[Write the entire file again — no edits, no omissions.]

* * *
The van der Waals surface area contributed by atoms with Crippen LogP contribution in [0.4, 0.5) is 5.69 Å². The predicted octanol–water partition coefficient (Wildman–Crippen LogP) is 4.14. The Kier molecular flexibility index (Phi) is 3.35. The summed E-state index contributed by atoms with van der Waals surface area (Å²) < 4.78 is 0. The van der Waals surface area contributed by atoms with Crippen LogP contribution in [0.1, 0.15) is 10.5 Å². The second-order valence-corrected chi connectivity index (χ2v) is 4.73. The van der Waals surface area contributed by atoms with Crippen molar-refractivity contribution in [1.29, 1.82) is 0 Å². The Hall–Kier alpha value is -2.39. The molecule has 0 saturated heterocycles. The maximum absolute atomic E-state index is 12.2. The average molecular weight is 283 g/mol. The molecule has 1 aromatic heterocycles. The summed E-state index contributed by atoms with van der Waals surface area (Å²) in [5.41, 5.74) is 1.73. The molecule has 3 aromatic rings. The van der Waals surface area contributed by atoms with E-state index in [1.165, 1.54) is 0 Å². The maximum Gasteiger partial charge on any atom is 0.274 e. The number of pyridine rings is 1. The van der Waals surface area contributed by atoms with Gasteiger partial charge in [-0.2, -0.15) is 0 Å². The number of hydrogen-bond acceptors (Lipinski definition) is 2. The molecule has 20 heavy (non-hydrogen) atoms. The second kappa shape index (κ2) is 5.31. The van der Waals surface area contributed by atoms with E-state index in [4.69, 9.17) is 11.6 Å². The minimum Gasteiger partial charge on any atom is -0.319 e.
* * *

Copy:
The van der Waals surface area contributed by atoms with Crippen LogP contribution in [0.4, 0.5) is 5.69 Å². The predicted octanol–water partition coefficient (Wildman–Crippen LogP) is 4.14. The Kier molecular flexibility index (Phi) is 3.35. The summed E-state index contributed by atoms with van der Waals surface area (Å²) < 4.78 is 0. The van der Waals surface area contributed by atoms with Crippen LogP contribution in [0.1, 0.15) is 10.5 Å². The second-order valence-corrected chi connectivity index (χ2v) is 4.73. The van der Waals surface area contributed by atoms with Crippen molar-refractivity contribution in [1.29, 1.82) is 0 Å². The Hall–Kier alpha value is -2.39. The molecule has 0 saturated heterocycles. The maximum absolute atomic E-state index is 12.2. The average molecular weight is 283 g/mol. The molecule has 1 aromatic heterocycles. The summed E-state index contributed by atoms with van der Waals surface area (Å²) in [5.41, 5.74) is 1.73. The molecule has 3 aromatic rings. The van der Waals surface area contributed by atoms with E-state index in [1.165, 1.54) is 0 Å². The maximum Gasteiger partial charge on any atom is 0.274 e. The number of pyridine rings is 1. The van der Waals surface area contributed by atoms with Gasteiger partial charge in [-0.2, -0.15) is 0 Å². The number of hydrogen-bond acceptors (Lipinski definition) is 2. The molecule has 20 heavy (non-hydrogen) atoms. The second kappa shape index (κ2) is 5.31. The van der Waals surface area contributed by atoms with E-state index in [4.69, 9.17) is 11.6 Å². The minimum Gasteiger partial charge on any atom is -0.319 e.